Setup the Routing

                <rule name=”Route the requests for Company1″ stopProcessing=”true”>
<match url=”^company1/(.*)” />
<
conditions>
<add input=”{CACHE_URL}” pattern=”^(https?)://” />
</
conditions>
<action type=”Rewrite” url=”{C:1}://www.company1.com/{R:1}” />
<
serverVariables>
<set name=”HTTP_ACCEPT_ENCODING” value=”” />
</
serverVariables>
</rule>

The first rule is an inbound rewrite rule that basically captures all the requests to the root folder /company1/*, so if using Default Web Site, anything going to http://localhost/company1/* will be matched by this rule and it will rewrite it to www.company1.com respecting the HTTP vs HTTPS traffic.

One thing to highlight which is what took me a bit of time is the “serverVariables” entry in that rule that basically is overwriting the Accept-Encoding header, the reason I do this is because if you do not remove that header then the response will likely be compressed (Gzip or deflate) and Output Rewriting is not supported on that case, and you will end up with an error message like:

HTTP Error 500.52 – URL Rewrite Module Error.
Outbound rewrite rules cannot be applied when the content of the HTTP response is encoded (“gzip”).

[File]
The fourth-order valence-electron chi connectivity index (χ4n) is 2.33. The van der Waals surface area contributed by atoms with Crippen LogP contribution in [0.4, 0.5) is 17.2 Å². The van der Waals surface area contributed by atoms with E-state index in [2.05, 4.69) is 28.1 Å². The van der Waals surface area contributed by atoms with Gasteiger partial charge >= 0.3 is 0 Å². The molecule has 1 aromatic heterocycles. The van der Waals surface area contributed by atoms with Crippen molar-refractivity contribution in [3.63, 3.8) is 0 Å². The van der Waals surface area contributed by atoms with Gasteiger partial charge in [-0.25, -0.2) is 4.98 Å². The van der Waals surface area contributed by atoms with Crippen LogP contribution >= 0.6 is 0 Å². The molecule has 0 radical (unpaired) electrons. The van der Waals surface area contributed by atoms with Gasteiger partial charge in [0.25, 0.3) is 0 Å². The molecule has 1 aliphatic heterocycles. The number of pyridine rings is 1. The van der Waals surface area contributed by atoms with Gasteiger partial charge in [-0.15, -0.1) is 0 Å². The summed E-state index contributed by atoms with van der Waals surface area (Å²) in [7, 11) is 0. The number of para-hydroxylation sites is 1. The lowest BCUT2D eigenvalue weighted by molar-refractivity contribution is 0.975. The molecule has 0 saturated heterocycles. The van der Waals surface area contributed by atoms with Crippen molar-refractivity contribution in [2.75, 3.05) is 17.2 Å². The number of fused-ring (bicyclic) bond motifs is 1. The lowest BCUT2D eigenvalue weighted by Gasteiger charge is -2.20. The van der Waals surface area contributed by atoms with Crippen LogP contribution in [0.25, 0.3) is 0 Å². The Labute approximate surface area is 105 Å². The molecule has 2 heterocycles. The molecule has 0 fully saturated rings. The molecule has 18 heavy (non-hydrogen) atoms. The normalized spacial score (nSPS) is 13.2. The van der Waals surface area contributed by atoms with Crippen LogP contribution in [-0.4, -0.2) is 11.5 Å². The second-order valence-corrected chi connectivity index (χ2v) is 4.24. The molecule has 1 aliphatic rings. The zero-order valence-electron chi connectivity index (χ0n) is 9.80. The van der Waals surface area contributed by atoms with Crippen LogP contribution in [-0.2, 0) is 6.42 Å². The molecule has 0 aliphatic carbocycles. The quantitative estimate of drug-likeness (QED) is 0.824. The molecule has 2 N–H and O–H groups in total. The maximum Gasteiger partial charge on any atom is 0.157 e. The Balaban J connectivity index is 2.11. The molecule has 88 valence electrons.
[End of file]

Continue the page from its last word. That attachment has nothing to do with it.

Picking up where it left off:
Also note that to be able to use this feature for security reasons you need to explicitly enable this by allowing the server variable. See enabling server variables here.

 

Outbound Rewriting to fix the Links

The last two rules just rewrite the links and scripts and other resources so that the URLs are translated to the right structure. The first one rewrites absolute paths, and the last one rewrites the relative paths. Note that if you use relative paths using “..” this will not work, but you can easily fix the rule above, I was too lazy to do that and since I never use those when I create a site it works for me 🙂

Setting up Caching for ARR

A huge added value of using ARR is that now we can with a couple of clicks enable disk caching so that the requests are cached locally in the www.site.com, so that not every single request ends up paying the price to go to the backend servers.

  1. To do that just launch IIS Manager and click the server node in the tree view.
  2. Double click the “Application Request Routing Cache” icon
  3. Select the “Add Drive…” task in the Actions panel.
  4. Specify a directory where you want to keep your cache. Note that this can be any subfolder in your system.